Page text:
9th July 2013

This was our first meeting after the fire at the Jockey, so was the first meeting in someone’s home and therefore had a slightly different feel.

While we waited for people to arrive, we had a mess about with Hive.  This is a little two player game that some have compared to Chess.  This similarity comes from the fact that the pieces are Black and White and different pieces have different characteristics in the way they move.  Although much of the thinking is similar, the theme is insects and there is no board.  We had hardly started when everyone else arrived, so we left the teaching game for another occasion and decided to start something bigger.


In honour of the Jockey, we considered playing Flash Point:  Fire Rescue, however, we thought this could be considered bad taste so we decided to stick with our original plan to play our “Feature Game”, Agricola.  This is a game we played a few weeks ago, about farming in the middle ages.  Each player starts with a two room wooden hut and farmer and his wife.  In each round, players take it in turns to send the members of their family out to work.  The problem is that each action can only be taken once, by one player in each round.  In addition, there are only fourteen rounds and at intervals there are Harvests when all members of the family must be fed or the family has to go begging.  Last time we played the “basic game”, but as everyone had played it before (though some had only experience of the “basic game”), this time we decided to add a layer of complexity by playing with the “E-Deck” of “Minor Improvement” and “Occupation” cards.

We had a bit of a debate about whether we should just deal out the cards or whether we should “draft”.  Drafting is where everyone chooses to keep a card from their hand and passes the rest of their cards to the player on their left;  they then choose a second card from the hand they receive from the player to their right, before passing the rest on, and so on until all the cards have been shared out.  This has several purposes.  Firstly it means everyone knows what cards are in play, which allows for a deeper level of strategy where players can deliberately play to obstruct other people’s game.  Secondly, in theory, it means that nobody ends up with a really good hand while someone else ends up with all the rubbish cards.  Finally, it also means that players can choose cards that work well together, however, this can result in a bit of an “all or nothing” game depending on whether the plan works or not.  We decided against drafting as two players had never played with the cards and felt that they wouldn’t know what a good card or a good combination of cards was.  Although this was undoubtedly the right decision in the circumstances, unlike many games, the cards are not carefully balanced and there are definitely some cards that are better than others, so it would certainly be something to try another time.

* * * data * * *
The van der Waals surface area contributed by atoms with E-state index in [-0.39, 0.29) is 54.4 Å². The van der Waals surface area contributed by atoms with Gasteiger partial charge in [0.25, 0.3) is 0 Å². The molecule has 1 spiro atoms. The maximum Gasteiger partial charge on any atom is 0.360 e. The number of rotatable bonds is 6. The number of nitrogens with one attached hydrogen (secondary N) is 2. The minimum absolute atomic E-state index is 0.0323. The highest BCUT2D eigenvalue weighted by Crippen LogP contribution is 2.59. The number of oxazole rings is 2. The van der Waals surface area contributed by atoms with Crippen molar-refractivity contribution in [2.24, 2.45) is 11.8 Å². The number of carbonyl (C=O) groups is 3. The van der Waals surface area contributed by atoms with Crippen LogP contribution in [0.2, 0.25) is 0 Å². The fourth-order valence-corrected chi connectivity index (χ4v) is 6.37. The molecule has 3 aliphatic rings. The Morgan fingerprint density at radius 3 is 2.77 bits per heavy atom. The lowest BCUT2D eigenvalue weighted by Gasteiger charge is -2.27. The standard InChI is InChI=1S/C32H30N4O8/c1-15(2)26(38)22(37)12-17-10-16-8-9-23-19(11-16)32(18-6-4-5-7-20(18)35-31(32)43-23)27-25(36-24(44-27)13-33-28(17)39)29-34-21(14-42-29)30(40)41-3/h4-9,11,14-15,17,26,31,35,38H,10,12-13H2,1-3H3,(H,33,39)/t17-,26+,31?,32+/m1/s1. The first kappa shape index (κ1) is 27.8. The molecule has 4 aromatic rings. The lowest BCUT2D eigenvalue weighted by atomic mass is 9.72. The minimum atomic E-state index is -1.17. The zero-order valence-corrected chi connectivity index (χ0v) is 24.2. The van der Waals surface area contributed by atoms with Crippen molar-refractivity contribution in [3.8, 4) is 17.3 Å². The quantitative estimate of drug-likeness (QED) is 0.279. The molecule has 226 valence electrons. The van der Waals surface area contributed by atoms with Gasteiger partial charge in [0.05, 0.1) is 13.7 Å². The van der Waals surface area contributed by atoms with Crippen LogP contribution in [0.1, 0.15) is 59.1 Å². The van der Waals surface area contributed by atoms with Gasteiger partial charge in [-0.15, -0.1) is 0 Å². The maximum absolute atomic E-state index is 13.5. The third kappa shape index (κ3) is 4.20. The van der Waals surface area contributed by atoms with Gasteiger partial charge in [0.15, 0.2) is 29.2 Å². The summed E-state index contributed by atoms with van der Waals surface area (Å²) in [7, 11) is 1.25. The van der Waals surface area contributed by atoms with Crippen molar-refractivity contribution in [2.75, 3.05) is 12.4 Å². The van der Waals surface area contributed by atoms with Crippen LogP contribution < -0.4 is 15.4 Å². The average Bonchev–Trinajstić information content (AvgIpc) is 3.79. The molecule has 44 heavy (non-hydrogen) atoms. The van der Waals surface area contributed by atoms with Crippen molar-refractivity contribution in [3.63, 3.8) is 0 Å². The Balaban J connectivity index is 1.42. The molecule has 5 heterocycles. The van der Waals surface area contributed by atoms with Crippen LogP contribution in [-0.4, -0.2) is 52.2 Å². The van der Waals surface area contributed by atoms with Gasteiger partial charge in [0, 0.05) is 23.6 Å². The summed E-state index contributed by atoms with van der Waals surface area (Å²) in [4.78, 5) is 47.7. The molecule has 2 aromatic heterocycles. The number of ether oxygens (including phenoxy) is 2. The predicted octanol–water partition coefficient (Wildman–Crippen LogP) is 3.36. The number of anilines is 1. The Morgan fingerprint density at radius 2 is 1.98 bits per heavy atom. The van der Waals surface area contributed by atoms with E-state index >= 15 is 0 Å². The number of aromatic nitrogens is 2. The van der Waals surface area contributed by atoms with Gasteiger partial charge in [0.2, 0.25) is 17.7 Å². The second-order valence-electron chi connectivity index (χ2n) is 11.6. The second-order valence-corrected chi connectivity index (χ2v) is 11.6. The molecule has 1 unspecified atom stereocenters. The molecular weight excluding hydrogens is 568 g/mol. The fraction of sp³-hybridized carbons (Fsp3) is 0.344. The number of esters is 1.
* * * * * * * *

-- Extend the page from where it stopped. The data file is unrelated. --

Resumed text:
After carefully tiling the boards to make them fit on the table, we dealt out the cards and Red won the start player lottery.  Everyone made a dash for occupations before the players began to develop their different strategies.  Red had a occupation cards that made upgrading his wooden hovel into a stone palace cheaper, so decided to prioritise that, while Green decided to expand his family and went in for agriculture and fishing.  Meanwhile, Blue enclosed a massive pasture and Turquoise engaged in vegetable farming.  Each strategy appeared to have its good points and bad points, for example, Blue covered a lot of the space available, however, she spent the early part of the game flirting with starvation; in contrast, Green had plenty of food available, but struggled to make use of all the land.

In the last few rounds, everyone made the obligatory dash for points.  Red finally managed to upgrade his five bedroom mansion to stone, but at the expense of everything else except one solitary field; Blue added a stable to her pasture and invested in the next generation; Turquoise built three large pastures and crammed three children into his three bedroom brick house, and Green optimised his final harvests and enclosed a pasture for a couple of cows.  Turquoise ran out an easy winner with over forty points having managed to participate in a little bit of everything except sheep.  Blue and Green came in joint second with twenty-nine points apiece.


Learning Outcome:  Living in a stone mansion does not make you a good farmer.

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